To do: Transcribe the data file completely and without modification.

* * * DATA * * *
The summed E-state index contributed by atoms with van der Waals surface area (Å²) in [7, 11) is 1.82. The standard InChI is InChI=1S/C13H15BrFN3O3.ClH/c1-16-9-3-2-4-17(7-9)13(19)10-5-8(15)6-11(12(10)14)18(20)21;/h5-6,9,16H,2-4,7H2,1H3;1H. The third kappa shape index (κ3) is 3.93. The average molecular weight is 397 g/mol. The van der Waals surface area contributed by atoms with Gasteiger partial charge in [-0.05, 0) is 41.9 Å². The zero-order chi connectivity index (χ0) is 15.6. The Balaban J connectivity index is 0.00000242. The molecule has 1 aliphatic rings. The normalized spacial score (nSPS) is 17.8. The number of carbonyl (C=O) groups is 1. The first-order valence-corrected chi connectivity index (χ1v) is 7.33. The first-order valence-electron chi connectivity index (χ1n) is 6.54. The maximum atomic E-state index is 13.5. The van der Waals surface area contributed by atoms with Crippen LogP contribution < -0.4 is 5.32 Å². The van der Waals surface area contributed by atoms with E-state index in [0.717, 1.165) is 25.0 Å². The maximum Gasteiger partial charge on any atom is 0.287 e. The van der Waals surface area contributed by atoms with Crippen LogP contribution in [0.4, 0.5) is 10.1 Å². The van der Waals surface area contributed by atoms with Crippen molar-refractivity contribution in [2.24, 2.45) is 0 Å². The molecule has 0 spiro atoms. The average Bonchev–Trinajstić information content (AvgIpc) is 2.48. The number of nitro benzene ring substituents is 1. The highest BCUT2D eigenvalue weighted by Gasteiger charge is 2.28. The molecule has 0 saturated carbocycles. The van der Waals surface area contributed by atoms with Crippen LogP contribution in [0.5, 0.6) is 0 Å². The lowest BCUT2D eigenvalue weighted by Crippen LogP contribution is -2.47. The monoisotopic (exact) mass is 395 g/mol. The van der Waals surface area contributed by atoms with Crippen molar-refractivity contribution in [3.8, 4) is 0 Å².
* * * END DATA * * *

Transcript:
The summed E-state index contributed by atoms with van der Waals surface area (Å²) in [7, 11) is 1.82. The standard InChI is InChI=1S/C13H15BrFN3O3.ClH/c1-16-9-3-2-4-17(7-9)13(19)10-5-8(15)6-11(12(10)14)18(20)21;/h5-6,9,16H,2-4,7H2,1H3;1H. The third kappa shape index (κ3) is 3.93. The average molecular weight is 397 g/mol. The van der Waals surface area contributed by atoms with Gasteiger partial charge in [-0.05, 0) is 41.9 Å². The zero-order chi connectivity index (χ0) is 15.6. The Balaban J connectivity index is 0.00000242. The molecule has 1 aliphatic rings. The normalized spacial score (nSPS) is 17.8. The number of carbonyl (C=O) groups is 1. The first-order valence-corrected chi connectivity index (χ1v) is 7.33. The first-order valence-electron chi connectivity index (χ1n) is 6.54. The maximum atomic E-state index is 13.5. The van der Waals surface area contributed by atoms with Crippen LogP contribution < -0.4 is 5.32 Å². The van der Waals surface area contributed by atoms with E-state index in [0.717, 1.165) is 25.0 Å². The maximum Gasteiger partial charge on any atom is 0.287 e. The van der Waals surface area contributed by atoms with Crippen LogP contribution in [0.4, 0.5) is 10.1 Å². The van der Waals surface area contributed by atoms with Crippen molar-refractivity contribution in [2.24, 2.45) is 0 Å². The molecule has 0 spiro atoms. The average Bonchev–Trinajstić information content (AvgIpc) is 2.48. The number of nitro benzene ring substituents is 1. The highest BCUT2D eigenvalue weighted by Gasteiger charge is 2.28. The molecule has 0 saturated carbocycles. The van der Waals surface area contributed by atoms with Crippen LogP contribution in [0.5, 0.6) is 0 Å². The lowest BCUT2D eigenvalue weighted by Crippen LogP contribution is -2.47. The monoisotopic (exact) mass is 395 g/mol. The van der Waals surface area contributed by atoms with Crippen molar-refractivity contribution in [3.8, 4) is 0 Å².